Here's my second try at pairwise summation in Haskell:

pairwiseSum :: (Num a) => [a] -> a
pairwiseSum [] = 0
pairwiseSum [x] = x
pairwiseSum x = pairwiseSum (sumPairs x)

sumPairs :: (Num a) => [a] -> [a]
sumPairs [] = []
sumPairs [x] = [x]
sumPairs (x:y:xs) = ((x + y) : sumPairs xs)

I ran both versions on pairwiseSum (map exp [1,0.9999..(-56.0)]), and this one's noticeably faster. Is it well written?

ETA: here are some runs comparing pairwiseSum with sum :

*Main> pairwiseSum (map exp [1,0.9999..(-56.0)])
*Main> sum (map exp [1,0.9999..(-56.0)])
*Main> pairwiseSum (map exp [1,0.99999..(-56.0)])
*Main> sum (map exp [1,0.99999..(-56.0)])

The previous version of pairwiseSum gave 27184.177448160022 as the sum of the first list. On the second, I counted to 13 while pairwiseSum ran and to 11 while sum ran.

  • \$\begingroup\$ type :set +s at GHCi and you get runtime stats with time and memory usage. But: GHCi is not the right way to test timing, take a look at criterion: hackage.haskell.org/package/criterion \$\endgroup\$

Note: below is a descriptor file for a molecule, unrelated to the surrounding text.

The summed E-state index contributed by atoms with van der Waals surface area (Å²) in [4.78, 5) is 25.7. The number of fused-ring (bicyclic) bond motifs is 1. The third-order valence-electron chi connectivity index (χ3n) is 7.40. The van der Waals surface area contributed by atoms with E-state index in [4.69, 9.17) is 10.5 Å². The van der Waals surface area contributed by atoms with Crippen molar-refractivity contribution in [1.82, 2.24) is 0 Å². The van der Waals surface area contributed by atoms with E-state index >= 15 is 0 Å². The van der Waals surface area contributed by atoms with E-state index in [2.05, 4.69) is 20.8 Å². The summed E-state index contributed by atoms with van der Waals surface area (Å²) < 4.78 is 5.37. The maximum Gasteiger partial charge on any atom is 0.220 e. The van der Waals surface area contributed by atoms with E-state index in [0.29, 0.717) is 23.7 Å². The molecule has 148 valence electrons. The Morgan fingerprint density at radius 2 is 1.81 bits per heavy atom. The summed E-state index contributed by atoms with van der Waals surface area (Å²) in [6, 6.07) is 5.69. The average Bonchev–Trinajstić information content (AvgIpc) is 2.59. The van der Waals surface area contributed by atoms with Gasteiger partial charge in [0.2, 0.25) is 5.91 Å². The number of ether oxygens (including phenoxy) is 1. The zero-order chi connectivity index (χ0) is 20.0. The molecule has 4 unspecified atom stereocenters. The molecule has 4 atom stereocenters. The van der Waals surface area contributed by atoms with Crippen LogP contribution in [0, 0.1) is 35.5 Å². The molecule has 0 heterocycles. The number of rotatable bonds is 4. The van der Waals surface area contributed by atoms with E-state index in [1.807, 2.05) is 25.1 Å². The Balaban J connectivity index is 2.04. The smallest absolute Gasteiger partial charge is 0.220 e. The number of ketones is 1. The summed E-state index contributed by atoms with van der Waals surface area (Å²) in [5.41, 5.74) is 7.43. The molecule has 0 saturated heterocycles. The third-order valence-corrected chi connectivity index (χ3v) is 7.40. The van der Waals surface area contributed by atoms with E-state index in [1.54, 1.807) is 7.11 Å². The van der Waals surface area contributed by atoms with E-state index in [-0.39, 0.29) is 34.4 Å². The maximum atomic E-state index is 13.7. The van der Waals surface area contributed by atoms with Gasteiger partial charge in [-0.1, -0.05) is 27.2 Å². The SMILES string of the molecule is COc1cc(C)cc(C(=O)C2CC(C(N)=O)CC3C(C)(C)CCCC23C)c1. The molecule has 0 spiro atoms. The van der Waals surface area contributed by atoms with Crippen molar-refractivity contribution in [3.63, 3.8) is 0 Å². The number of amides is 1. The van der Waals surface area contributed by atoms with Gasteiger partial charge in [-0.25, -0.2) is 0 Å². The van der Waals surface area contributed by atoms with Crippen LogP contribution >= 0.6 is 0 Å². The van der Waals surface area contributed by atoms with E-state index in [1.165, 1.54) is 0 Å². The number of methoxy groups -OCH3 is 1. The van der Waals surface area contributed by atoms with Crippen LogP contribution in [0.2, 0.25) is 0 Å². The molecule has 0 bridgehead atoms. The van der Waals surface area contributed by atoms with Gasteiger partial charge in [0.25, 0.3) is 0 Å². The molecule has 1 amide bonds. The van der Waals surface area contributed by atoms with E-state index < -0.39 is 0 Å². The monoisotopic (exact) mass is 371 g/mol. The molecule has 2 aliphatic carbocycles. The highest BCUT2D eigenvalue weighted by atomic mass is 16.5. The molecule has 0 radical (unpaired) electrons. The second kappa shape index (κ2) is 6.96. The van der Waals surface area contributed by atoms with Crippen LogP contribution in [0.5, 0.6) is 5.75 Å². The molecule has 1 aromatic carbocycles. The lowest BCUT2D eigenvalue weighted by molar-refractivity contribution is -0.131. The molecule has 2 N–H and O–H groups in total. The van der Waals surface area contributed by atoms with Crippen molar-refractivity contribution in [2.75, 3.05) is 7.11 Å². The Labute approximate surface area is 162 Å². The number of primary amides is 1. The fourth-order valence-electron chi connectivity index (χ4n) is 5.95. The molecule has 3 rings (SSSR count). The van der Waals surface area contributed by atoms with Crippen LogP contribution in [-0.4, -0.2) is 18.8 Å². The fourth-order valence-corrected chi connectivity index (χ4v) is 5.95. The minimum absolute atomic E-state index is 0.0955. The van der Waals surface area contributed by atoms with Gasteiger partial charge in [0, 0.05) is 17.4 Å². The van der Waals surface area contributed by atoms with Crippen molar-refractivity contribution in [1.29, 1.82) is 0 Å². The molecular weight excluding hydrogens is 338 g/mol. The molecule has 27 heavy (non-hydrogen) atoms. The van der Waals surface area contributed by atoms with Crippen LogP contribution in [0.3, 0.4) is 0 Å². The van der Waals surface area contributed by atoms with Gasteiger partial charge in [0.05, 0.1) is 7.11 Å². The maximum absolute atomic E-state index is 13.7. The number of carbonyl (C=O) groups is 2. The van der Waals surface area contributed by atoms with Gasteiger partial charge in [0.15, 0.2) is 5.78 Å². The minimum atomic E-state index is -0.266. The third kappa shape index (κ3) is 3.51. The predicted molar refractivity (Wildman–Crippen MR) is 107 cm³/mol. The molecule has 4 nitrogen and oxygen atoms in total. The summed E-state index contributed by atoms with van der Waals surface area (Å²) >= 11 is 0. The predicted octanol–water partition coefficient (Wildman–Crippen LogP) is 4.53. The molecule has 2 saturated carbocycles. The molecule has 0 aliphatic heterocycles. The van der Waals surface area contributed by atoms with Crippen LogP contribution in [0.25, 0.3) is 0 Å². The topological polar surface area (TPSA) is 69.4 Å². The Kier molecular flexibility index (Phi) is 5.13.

– Franky
    Apr 15, 2021 at 7:08

1 Answer 1


Linking the other version of pairwiseSum here Pairwise summation in Haskell

That version is an O(nlogn) algorithm, while this one is linear [ie O(n)]. In fact this version is probably the best you can do in Haskell with lists. It's reminiscient of a fold, which is the natural operation on a list data structure.

The previous version has a bunch of wasted effort as the lists are recursively split. Each time it's split the algorithm has to traverse the whole array. So it's perfectly reasonable that the first version is slower


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